That said, the Maus II is still excellent, and is comfortable in that the characters and style by now are familiar (Mala and Speigleman's wife also play more prominently here than in Maus I). Maus II picks up where Maus I left off, and chronicles the depravity of the concentration camps. It is a stark contrast to version one's descent from family contentment and happiness into Hell- here, there is salvation after unspeakable horror, as Vladek is freed, and later reunited with his wife. Sadly, his plight is never too far behind him, as life outside the concentration camp is rife with its own set of problems, and a perfect adjustment to a free life is never truly made. As Maus I was, this story is remarkable in its depiction of the human condition- warts (and evil characters, family squabbling, spousal discord) and all.
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Format: Hardcover
After everything you've ever read or seen about the Holocaust, you still need to read this book. It's an experience unlike any other, because it's the only comic book (as a lifelong fan, I can't call them graphic novels, which I feel is only a term used to generate mainstream acceptance) ever created to specifically focus in on this issue and tell the story of a Holocaust survivor. And being a comic, Maus has advantages over just about every other medium of communication. The text allows Spiegelman to go into greater depth with his subject than film or television could. The pictures, and especially the sequential panel structure, allow Spiegelman to provide quick and dirty narratives at particular junctures, and allow the reader's imagination take care of the rest.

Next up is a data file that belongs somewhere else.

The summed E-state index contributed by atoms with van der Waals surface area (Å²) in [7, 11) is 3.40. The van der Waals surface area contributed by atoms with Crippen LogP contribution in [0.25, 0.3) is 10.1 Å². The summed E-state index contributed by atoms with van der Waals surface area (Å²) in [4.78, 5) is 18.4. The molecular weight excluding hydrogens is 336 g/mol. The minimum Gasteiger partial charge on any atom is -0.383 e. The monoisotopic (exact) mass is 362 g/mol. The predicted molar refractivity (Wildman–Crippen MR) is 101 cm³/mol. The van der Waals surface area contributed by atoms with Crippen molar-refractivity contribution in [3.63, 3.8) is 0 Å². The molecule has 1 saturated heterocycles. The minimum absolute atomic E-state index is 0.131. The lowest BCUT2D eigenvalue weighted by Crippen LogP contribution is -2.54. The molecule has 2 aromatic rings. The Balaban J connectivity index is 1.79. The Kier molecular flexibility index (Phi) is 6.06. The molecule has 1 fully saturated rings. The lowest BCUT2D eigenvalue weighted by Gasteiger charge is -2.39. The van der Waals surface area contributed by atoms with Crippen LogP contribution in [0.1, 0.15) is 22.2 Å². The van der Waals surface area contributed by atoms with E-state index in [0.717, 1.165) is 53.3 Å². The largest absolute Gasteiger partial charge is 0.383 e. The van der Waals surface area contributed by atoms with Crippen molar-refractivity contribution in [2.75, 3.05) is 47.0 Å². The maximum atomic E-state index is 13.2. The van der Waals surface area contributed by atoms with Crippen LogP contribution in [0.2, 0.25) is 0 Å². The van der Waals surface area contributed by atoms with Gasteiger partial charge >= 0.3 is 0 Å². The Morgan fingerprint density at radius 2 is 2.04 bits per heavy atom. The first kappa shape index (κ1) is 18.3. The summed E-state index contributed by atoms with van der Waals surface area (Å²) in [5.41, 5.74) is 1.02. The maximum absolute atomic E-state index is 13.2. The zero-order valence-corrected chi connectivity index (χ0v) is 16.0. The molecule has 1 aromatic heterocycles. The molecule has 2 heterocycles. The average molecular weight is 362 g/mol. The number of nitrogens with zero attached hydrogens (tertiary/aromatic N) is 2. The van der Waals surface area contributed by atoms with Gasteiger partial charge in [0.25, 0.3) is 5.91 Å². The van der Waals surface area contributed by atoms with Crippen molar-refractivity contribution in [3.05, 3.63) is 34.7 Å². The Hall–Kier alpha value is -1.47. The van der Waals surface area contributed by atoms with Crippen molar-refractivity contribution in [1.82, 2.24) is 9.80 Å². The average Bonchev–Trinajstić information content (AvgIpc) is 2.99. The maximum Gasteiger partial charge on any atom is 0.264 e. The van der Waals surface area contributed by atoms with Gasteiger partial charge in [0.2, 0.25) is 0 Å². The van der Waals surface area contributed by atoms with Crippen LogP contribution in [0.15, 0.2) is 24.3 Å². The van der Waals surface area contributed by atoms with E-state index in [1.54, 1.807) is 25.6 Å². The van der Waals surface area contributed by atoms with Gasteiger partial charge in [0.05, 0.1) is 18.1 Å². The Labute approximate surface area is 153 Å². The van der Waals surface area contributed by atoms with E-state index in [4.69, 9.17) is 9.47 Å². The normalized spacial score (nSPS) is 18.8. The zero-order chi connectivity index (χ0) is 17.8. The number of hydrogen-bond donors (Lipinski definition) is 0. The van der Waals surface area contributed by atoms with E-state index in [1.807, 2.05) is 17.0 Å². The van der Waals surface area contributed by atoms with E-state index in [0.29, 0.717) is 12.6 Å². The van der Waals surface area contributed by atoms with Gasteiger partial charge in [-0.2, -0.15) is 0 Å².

And make no mistake, Spiegelman doesn't shy away from details of suffering in the book. Many such details are conveyed in matter-of-fact form, and somehow, that doesn't diminish their impact or the monstrous conditions the Jews lived in during the Holocaust. I'll never forget the one panel showing Spiegelman's young parents, hiding from the Nazis and starving, chewing on a piece of wood because "it feels like real food." Incredible.
As an added treasure, Spiegelman often appears as a character in his own book and provides commentary on the book creation process and his relationship with his father. Incredibly honest and poignant, Spiegelman has created an unforgettable treasure.
And if you're not going to read it for Vladek Spiegelman's moving story of survival and love for his wife, read it to find out that comics aren't just for kids anymore.